Madison, Wis., is the land of great promise, at least according to pastor Alex Gee, who moved with his family to the capital city in the early 1970s when his mother applied and was "admitted virtually on the spot" to the University of Madison. Gee was 6 years old when he made his home in the "Berkeley of the Midwest," and has since raised his family there, and pastors a church and leads the nonprofit organization, Nehemiah.
And yet, as an African American male, Gee is reluctant to admit that Madison has fulfilled its great promise. His professional accolades did not keep police from stopping him outside of his car in his church parking lot several years ago, or allow him to vouch for himself to authorities by pointing out that the name on his license matched the one on the church sign. (Without ever presenting his ID to the authorities, his white associate pastor accomplished that for him.)
His daughter's high academic performance did not translate into a guidance counselor offering her accurate information about applying for the National Honor Society or recommending colleges appropriate for her GPA. more >>
In the wake of the jury deadlocked on whether to charge Michael Dunn for first-degree murder charges against the late Jordan Davis, pastors and Christian leaders have criticized Florida's Justifiable Use of Force law, most often referred to as the "Stand Your Ground" law.
Dunn was convicted on three counts of attempted murder, but the Florida jury came to no consensus on Saturday on whether to convict or acquit the defendant in the African American teenager's 2012 murder.
Dunn, who is white, shot into Davis' car 10 times after the teenager ignored his requests to turn his music down and "mouthed off" to him. The defendant also claimed that Davis had a shotgun, but police found no weapons inside the car. more >>
WASHINGTON – A panelist speaking on the morality of markets proclaimed that capitalism is miraculous, and the debate may have convinced the Dalai Lama – leader of Tibetan Buddhism – to open his mind to capitalism.
"Free markets really are miracles," declared Jonathan Haidt, professor of Ethical Leadership at New York University, at the American Enterprise Institute on Thursday. "You really can turn water into wine, vast quantities of wine, at low, low prices, as long as the vineyard owners can get access to cheap credit and transportation networks, and have property rights."
The Dalai Lama seemed impressed by such arguments. "After listening, yesterday and today, I have more respect for capitalism," the religious leader, a self-described Marxist, declared, with a laugh. more >>
A new economic report on India revealed a lower poverty rate in the world's second most populous country. At the same time, more than half of the population still cannot meet their basic needs. With that, the Roman Catholic Church in India echoed Pope Francis' call to devote itself to serving the poor and those marginalized by society.
"The Catholic community intends to improve its services to education, making schools and other educational institutions closer to the poor. It also aims to combat the culture of well-being, which leads to 'globalization of indifference,' as Pope Francis defines it," Agenzia Fides reported on Thursday, citing comments by the "Justice and Peace" Commission of the Indian Bishops.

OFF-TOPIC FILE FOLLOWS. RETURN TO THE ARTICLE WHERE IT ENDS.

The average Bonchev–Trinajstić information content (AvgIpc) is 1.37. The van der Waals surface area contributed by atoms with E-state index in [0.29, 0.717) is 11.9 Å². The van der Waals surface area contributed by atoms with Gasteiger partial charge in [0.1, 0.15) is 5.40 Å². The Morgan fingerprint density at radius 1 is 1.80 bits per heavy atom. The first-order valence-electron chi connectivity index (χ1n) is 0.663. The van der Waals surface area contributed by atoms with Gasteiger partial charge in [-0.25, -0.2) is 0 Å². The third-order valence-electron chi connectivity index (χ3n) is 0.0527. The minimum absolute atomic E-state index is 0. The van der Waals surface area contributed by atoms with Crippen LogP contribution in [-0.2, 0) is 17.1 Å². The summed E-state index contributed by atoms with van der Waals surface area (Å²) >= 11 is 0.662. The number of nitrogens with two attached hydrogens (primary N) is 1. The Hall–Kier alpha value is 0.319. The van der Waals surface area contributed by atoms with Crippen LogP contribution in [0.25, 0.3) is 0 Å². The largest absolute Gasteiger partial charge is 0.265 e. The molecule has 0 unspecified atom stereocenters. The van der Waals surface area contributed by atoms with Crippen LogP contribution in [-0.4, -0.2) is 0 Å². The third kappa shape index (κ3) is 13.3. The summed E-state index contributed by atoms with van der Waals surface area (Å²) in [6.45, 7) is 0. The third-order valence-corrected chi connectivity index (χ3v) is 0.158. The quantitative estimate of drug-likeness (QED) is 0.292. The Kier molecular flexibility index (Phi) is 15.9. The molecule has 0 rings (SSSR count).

The McKinsey Global Institute report, commissioned by the Indian government and released this month, revealed mixed economic news for the South Asian country. While the official poverty rate has gone down from 45 percent of the population in 1994 to 22 percent in 2012, it was found that 56 percent of the population, or 680 million people, still lack the means to meet essential needs, such as food, energy, housing, drinking water, sanitation, healthcare, education, and social security. more >>
A Michigan church made their vision a reality when they gathered thousands of volunteers to prepare over two million meals in three days to feed hungry children around the world last weekend.
Pastor Brad Powell of NorthRidge Church led the "2 Million Meals" project with nearly 9,000 helpers who assembled the meals consisting of rice, soy, dehydrated vegetables and 21 vitamins and minerals. The meals will be shipped to El Salvador, Haiti and the Philippines, where 5,560 children will be able to eat a meal every day for one year.
"The truth is, this has been an amazing experience because of the impact it's going to cause in the lives of every child and every person who's going to eat these meals," said Powell, according to ABC News. "But I think you can see from the energy in this room and all that's going on it's going to change more than just the lives of those who will eat this food." more >>
The recent devotion of churches to caring for orphans has changed the lives of not only the children they saved, but the communities in which they serve and the churches themselves, panelists pointed out at a Wednesday event hosted by the American Enterprise Institute. With 400,000 kids still in foster care in the United States, though, there is more work to be done.
When churches get engaged in the orphan care issue, it changes whole communities, explained Jason Weber, national director of foster care initiatives at the Christian Alliance for Orphans.
The outcomes of those who "age out" of foster care, or reach age 18 without being adopted by a family, are terrible, Weber said. They end up costing the government a lot of money in social services because of these poor outcomes. Weber cited an article by Bloomberg noting that the 20,000 to 25,000 kids who age out each year cost taxpayers almost eight billion dollars. The cost, therefore, of churches not getting involved in orphan care is "enormous," Weber reasoned. more >>